The Number of the Beast by Iron Maiden As we’ve mentioned before on this site, Classic Rock Review does not like to stray too far from mainstream rock and pop when selecting which albums we review. But in some exceptional cases, we feel compelled to explore albums which have had longstanding influence over the passage of time, especially when that influence transcends the specific genre of the artist. The Number Of the Beast is such an album by Iron Maiden. It has been routinely ranked among the greatest heavy metal albums of all time and topped the charts in the U.K., being one of the first albums to move into more commercial territory in a genre that got close to zero airplay at the time. A showcase for producer Martin Birch, the album possesses a crisp yet strong song that jived perfectly with the tastes of hard rock fans in 1982.

For those who were growing tired of the London punk scene by the end of the 1970s, a new wave of British heavy metal was being forged among several bands and championed by a publication called Sounds magazine. Aside from Iron Maiden, one of these bands was called Samson,  that band had a dynamic lead singer named Bruce Dickinson. As Iron Maiden was on the verge of international breakthrough following their second major label album,Killers in 1981, Dickinson was asked to join the band to replace lead vocalist Paul Di’Anno. This was an extremely bold move, as the band was well on their way to success, but Birch recognized the importance of a grandiose frontman for what the band was trying to achieve.

The primary songwriter for the band was bassist Steve Harris, who came up with many of the diverse themes on the album, including the controversial title and title song. With the addition of Dickinson and his wide range on vocals, Harris was also free to explore many different styles and genres sonically. Unlike previous albums, most of the material on Number Of the Beast was written in pre-production rather than worked out over a series of live gigs. Because of the complex nature of the songs, the band was left with only five weeks to record, mix, and, master the album after taking so long to rehearse.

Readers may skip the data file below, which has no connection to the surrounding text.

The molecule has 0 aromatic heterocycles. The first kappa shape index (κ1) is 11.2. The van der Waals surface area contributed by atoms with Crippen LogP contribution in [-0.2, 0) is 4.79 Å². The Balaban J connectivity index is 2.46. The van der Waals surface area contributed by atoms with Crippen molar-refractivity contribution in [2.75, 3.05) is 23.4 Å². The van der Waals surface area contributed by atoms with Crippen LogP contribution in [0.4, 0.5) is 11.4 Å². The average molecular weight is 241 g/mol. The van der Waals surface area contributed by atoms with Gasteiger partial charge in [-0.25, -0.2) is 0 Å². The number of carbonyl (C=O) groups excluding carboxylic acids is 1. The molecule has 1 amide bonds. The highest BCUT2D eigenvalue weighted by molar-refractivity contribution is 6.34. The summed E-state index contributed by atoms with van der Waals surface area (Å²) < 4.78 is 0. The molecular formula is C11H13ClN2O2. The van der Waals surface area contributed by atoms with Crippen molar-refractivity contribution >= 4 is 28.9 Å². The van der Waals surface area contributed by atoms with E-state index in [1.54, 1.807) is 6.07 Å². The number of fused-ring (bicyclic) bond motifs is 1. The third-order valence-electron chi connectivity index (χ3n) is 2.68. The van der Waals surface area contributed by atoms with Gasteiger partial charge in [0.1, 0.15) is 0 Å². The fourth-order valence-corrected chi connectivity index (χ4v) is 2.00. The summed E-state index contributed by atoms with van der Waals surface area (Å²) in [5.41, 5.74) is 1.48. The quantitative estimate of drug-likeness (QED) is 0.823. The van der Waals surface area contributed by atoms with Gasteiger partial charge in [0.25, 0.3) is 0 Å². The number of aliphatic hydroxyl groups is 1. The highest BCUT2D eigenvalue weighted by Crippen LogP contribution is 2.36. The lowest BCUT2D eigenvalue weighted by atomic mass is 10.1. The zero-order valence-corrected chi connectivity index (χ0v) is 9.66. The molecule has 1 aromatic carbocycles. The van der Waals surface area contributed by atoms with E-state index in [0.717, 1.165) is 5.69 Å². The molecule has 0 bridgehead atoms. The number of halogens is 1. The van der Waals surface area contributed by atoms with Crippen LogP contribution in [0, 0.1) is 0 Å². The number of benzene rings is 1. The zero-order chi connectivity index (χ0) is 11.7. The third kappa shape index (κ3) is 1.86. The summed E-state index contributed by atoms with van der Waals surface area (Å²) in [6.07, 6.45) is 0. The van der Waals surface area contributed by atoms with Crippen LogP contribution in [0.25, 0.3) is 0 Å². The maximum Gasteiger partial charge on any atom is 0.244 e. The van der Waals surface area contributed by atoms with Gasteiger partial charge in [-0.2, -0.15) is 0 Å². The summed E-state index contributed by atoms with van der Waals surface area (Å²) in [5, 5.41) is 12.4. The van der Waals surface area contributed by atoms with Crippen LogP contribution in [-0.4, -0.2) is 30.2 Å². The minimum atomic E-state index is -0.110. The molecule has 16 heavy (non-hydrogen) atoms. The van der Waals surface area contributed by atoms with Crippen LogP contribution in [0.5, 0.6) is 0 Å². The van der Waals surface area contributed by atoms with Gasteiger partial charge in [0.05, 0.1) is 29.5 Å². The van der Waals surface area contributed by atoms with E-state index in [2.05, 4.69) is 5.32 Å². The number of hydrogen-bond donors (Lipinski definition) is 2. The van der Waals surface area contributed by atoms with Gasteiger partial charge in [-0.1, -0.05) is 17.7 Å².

The Number Of the Beast by Iron Maiden
Released: March 22, 1982 (EMI)
Produced by: Martin Birch
Recorded: Battery Studios, London, January-March 1982
Side One Side Two
Invaders
Children Of the Damned
The Prisoner
22 Acacia Avenue
The Number Of the Beast
Rin For the Hills
Gangland
Hallowed Be Thy Name
Band Musicians
Bruce Dickinson – Lead Vocals
Steve Harris – Bass, Vocals
Dave Murray – Guitars
Adrian Smith – Guitars, Vocals
Clive Burr – Drums, Percussion

 
The album’s opening track “Invaders” was actually one of the last songs constructed, hurridly to fill out the album. Although some in the band had lamented that this was not the strongest possible track to open up the album, it performs an adequate task for setting up the listener. For a doomier follow-up, “Children of the Damned” bridges a theme from the past which may have come from early era Black Sabbath, with music of the future like that of later era Metallica. The song is loosely based on the film of the same name.

The Prisoner television series“The Prisoner” was also inspired by previous pop culture, this time a British television show of the same name from the late 1960s. It features dialogue from that show in the song’s intro. The song was co-written by guitarist Adrian Smith and is one of the finest tracks on the album musically. It features integral guitar work and a very melodic vocal during the choruses. “22 Acacia Avenue” closes out the first side as the second song in the “Charlotte the Harlot” saga, which was originally written by Smith several years earlier, while playing in his old band, Urchin. According to Smith, Steve Harris remembered hearing the song at an Urchin concert in a local park, and modified it for The Number of the Beast album.

The title track was considered by some as evidence that Iron Maiden were a Satanic band, but Harris, the song’s author had long contended that was never the intention as it was inspired by a nightmare. The track opens with a spoken rendition of passages from the Biblical book of Revelations by actor Barry Clayton. The song itself employs and odd time signature, and one of the most famous “screams” in rock n’ roll history.
 

 
“Run to the Hills” was driven by a great rhythm led by drummer Clive Burr. It was released as a single prior to the album’s release and was a surprise top ten hit in the U.K. The song attempts to give a balanced view of the disputes that occurred between European settlers in the New World and American Indian tribes during the days of westward expansion, with different rhythms and tempos symbolizing the differing points of view. The closing song “Hallowed Be Thy Name” is one of the most celebrated pieces of the band’s catalog. It opens with a doomy atmosphere before breaking into a sequence of harmonized guitar riffs by Harris and Dave Murray and an strong performance by Dickinson.

Although some moments on the album are clearly stronger than others, the intensity of The Number Of the Beast never lets up. Peerless for its time, the album represented a high-water mark for this style of heavy metal, which would be replicated often throughout the rest of the decade but never quite equaled.

~

1982 Images

Part of Classic Rock Review’s celebration of the 30th anniversary of 1982 albums.